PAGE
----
Chapter IV.

Adult -- Studies of Slave Narratives, Folklore, and the African American\Literary Imagination

Andrews, William L. To Tell a Free Story: The First Century of Afro-Americqn Autobiography, 1760-1865. Champaign: University of Illinois Press, 1986.

Costanzo, Angelo. Surprizing Narrative: Olaudah Equiano and the Beginnings of Black Autobiography. Westport: Greenwood, 1987.

Foster, Frances Smith. Witnessing Slavery: The Development of Ante-bellum Slave Narratives, 2d ed. Madison: University of Wisconsin Press, 1994.

Gates, Henry Louis, Jr. Figures in Black: Words, Signs, and the "Racial" Self. New York: Oxford University Press, 1987.

Levine, Lawrence W. Black Culture and Black Consciousness. New York: Oxford University Press, 1978.

McDowell, Deborah E. and Arnold Rampersad, eds. Slavery and the Literary Imagination. Baltimore: Johns Hopkins University Press, 1989.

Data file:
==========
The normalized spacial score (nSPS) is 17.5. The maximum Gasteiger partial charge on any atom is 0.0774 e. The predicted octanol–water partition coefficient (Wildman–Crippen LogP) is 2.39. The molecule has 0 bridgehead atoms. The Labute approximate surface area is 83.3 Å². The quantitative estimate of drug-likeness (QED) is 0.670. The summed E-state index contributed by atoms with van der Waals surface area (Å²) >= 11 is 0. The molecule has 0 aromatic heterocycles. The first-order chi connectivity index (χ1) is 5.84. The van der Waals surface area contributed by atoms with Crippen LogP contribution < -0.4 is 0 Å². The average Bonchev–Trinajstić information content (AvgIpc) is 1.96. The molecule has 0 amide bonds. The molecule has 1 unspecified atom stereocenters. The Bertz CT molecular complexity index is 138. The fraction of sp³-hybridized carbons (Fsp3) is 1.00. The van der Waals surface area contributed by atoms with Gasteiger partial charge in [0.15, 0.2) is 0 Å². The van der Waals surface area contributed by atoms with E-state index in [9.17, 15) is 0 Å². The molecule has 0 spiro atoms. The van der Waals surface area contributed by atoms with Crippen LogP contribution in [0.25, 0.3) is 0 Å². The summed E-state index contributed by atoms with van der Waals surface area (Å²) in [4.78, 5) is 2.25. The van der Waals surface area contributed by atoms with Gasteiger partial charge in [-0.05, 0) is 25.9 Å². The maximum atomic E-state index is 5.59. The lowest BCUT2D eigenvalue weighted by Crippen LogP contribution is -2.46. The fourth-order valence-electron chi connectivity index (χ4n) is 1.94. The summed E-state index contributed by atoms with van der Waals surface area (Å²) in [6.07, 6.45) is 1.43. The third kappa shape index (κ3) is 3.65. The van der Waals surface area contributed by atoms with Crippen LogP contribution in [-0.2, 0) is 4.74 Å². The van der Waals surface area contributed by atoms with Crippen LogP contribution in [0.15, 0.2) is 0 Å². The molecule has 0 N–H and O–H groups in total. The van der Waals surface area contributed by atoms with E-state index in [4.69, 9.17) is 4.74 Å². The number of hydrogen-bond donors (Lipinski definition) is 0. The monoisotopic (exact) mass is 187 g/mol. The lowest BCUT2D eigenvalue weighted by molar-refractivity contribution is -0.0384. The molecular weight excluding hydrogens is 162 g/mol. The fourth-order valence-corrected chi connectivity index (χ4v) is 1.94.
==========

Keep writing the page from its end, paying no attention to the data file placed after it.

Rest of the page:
Sekora, John and Darwin T. Turner, eds. The Art of Slave Narrative, 1982.

Starling, Marion Wilson. The Slave Narrative: Its Place in American History. Washington, D.C: Howard University Press, 1988.

Stepto, Robert B. From Behind the Veil: A Study of Afro-American Narrative. Urbana: University of Illinois Press, 1979.

Sundquist, Eric. To Wake the Nations: Race in the Making of American Literature. New York: Belknap Press, 1993.

Thomas, H. Nigel. From Folklore to Fiction: A Study of Folk Heroes and Rituals in the Black American Novel. Westport: Greenwood, 1988.

Warren, Kenneth W. Black and White Strangers: Race and American Literary Realism. University of Chicago Press, 1993.

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